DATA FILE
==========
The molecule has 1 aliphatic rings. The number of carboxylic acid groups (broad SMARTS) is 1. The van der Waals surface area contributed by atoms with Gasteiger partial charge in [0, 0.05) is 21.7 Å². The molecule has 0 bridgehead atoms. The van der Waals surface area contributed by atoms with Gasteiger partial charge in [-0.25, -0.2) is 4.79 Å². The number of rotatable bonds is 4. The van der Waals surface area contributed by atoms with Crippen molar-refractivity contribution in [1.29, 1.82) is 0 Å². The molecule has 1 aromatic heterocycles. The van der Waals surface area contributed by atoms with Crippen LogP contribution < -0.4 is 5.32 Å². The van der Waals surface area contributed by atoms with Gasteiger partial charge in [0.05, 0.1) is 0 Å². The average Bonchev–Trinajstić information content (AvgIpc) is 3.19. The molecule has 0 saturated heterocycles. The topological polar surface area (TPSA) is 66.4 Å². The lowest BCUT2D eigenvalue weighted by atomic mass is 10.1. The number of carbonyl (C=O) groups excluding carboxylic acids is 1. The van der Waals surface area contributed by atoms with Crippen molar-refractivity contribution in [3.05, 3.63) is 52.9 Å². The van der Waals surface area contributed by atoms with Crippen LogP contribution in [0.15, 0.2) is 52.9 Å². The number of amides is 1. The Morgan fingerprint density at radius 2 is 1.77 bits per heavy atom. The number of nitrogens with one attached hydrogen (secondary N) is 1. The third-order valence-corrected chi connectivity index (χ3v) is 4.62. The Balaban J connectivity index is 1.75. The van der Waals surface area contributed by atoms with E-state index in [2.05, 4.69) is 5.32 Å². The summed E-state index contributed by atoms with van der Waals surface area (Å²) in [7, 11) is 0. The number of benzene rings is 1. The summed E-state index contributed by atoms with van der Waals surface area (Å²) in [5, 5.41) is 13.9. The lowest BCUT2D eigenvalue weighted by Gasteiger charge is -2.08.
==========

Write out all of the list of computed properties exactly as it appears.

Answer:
The molecule has 1 aliphatic rings. The number of carboxylic acid groups (broad SMARTS) is 1. The van der Waals surface area contributed by atoms with Gasteiger partial charge in [0, 0.05) is 21.7 Å². The molecule has 0 bridgehead atoms. The van der Waals surface area contributed by atoms with Gasteiger partial charge in [-0.25, -0.2) is 4.79 Å². The number of rotatable bonds is 4. The van der Waals surface area contributed by atoms with Crippen molar-refractivity contribution in [1.29, 1.82) is 0 Å². The molecule has 1 aromatic heterocycles. The van der Waals surface area contributed by atoms with Crippen LogP contribution < -0.4 is 5.32 Å². The van der Waals surface area contributed by atoms with Gasteiger partial charge in [0.05, 0.1) is 0 Å². The average Bonchev–Trinajstić information content (AvgIpc) is 3.19. The molecule has 0 saturated heterocycles. The topological polar surface area (TPSA) is 66.4 Å². The lowest BCUT2D eigenvalue weighted by atomic mass is 10.1. The number of carbonyl (C=O) groups excluding carboxylic acids is 1. The van der Waals surface area contributed by atoms with Crippen molar-refractivity contribution in [3.05, 3.63) is 52.9 Å². The van der Waals surface area contributed by atoms with Crippen LogP contribution in [0.15, 0.2) is 52.9 Å². The number of amides is 1. The Morgan fingerprint density at radius 2 is 1.77 bits per heavy atom. The number of nitrogens with one attached hydrogen (secondary N) is 1. The third-order valence-corrected chi connectivity index (χ3v) is 4.62. The Balaban J connectivity index is 1.75. The van der Waals surface area contributed by atoms with E-state index in [2.05, 4.69) is 5.32 Å². The summed E-state index contributed by atoms with van der Waals surface area (Å²) in [7, 11) is 0. The number of benzene rings is 1. The summed E-state index contributed by atoms with van der Waals surface area (Å²) in [5, 5.41) is 13.9. The lowest BCUT2D eigenvalue weighted by Gasteiger charge is -2.08.